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I'm having a MySQL-Table like this:

CREATE TABLE `dates` (
`object_id`  int UNSIGNED NOT NULL ,
`date_from`  date NOT NULL ,
`date_to`  date NULL ,
`time_from`  time NULL ,
`time_to`  time NULL ,

which is queried mostly this way:

SELECT object_id FROM `dates`
WHERE NOW() BETWEEN date_from AND date_to

How do I index the table best? Should I create two indexes, one for date_from and one for date_to or is a combined index on both columns better?

share|improve this question
I feel date_from is better to create index instead of combined – Sanjay Goswami Feb 17 '12 at 14:41
You [probably] feel wrong. Say there are 10 rows for some object. 8 have an end date in the past, 1 is "current", and 1 is "future". How many of those get filtered out by "NOW()>date_from" (answer : only one) and how many get filtered out by "NOW()<date_to" (answer : 8). What do you use indexes for ? To retain as much rows as possible as long as possible ? Or to filter out as many as possible as soon as possible ? Your "feel" is only correct if the number of "rows in the future" are likely to be higher than the number of "rows in the past". – Erwin Smout Feb 17 '12 at 14:52
up vote 2 down vote accepted

For the query:

WHERE NOW() >= date_from 
  AND NOW() <= date_to

A compound index (date_from, date_to) is useless.

Create both indices: (date_from) and (date_to) and let the SQL optimizer decide each time which one to use. Depending on the values and the selectivity, the optimizer may choose one or the other index. Or none of them. There is no easy way to create an index that will take both conditions into consideration.

(A spatial index could be used to optimize such a condition, if you could translate the dates to latitude and longitude).


My mistake. An index on (date_from, date_to, object_id) can and is indeed used in some situations for this query. If the selectivity of the NOW() <= date_from is high enough, the optimizer chooses to use this index, than doing a full scan on the table or using another index. This is because it's a covering index, meaning no data is needed to be fetched from the table, only reading from the index data is required.

Minor note (not related to performance, only correctness of the qiery). Your condition is equivalent to:

WHERE CURRENT_DATE() >= date_from 
  AND ( CURRENT_DATE() + INTERVAL 1 DAY <= date_to
       OR  ( CURRENT_DATE() = NOW() 
         AND CURRENT_DATE() = date_to

Are you sure you want that or do you want this:

WHERE CURRENT_DATE() >= date_from 
  AND CURRENT_DATE() <= date_to

The NOW() function returns a DATETIME, while CURRENT_DATE() returns a DATE, without the time part.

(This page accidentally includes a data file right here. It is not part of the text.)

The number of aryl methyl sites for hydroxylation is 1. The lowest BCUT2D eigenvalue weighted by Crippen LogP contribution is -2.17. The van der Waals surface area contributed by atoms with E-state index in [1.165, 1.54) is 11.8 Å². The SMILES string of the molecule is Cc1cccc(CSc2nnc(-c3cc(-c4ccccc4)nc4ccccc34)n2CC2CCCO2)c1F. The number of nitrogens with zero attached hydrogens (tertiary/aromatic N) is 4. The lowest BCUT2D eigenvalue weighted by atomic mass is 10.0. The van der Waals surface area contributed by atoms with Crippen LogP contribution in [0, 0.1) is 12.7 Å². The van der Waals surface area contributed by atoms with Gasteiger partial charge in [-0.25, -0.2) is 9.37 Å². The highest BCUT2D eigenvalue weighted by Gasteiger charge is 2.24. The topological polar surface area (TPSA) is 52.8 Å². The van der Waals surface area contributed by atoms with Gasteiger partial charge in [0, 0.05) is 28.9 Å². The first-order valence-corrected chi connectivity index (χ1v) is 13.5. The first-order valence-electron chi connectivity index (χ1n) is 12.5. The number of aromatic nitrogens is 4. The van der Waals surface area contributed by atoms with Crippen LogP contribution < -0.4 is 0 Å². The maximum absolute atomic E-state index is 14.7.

share|improve this answer
Thanks for your answer - basically I have two kinds of a query: either I am selecting by object_id to get all related dates for my object or by choosing a date range where a selected day (be it NOW() or any other date) is between date_from and date_to so I get all rows that happen that day. – acme Feb 20 '12 at 11:24

How many rows in relation to your table size does your query return? If it's more than 10 percent i would not bother to create an index, in such a case your quite close to a table scan anyway. If it's well below 10 percent, then in this case, would use an index containg (date_from, date_to, object_id) so, that the query result can be constructed entirely from the information in the index, without the database havind to track back to the table data to get the value for object_id.

Depending on the size of your table this can use up alot of space. If you can spare that, give it a try.

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I didn't know that the selected field is then taken from the index, good to know! I guess the row count is five-digit and the matches are less than 10 percent. So this seems like the way to go. – acme Feb 17 '12 at 15:21

You should create an index covering date_from, date_to and object_id as explained by ypercube. The order of the fields in the index is dependant on whether you will have more data for the past or the future. As pointed out by Erwin in response to Sanjay's comment, the date_to field will be more selective if you have more dates in the past and vice versa.

CREATE INDEX ON (date_to, date_from, object_id);
share|improve this answer
Ok, thanks for pointing this out! – acme Feb 20 '12 at 11:25

Create an index with (date_from,date_to) as that single index would be usable for the WHERE criteria

If you create separate indexes then MySQL will have to use one or the other instead of both

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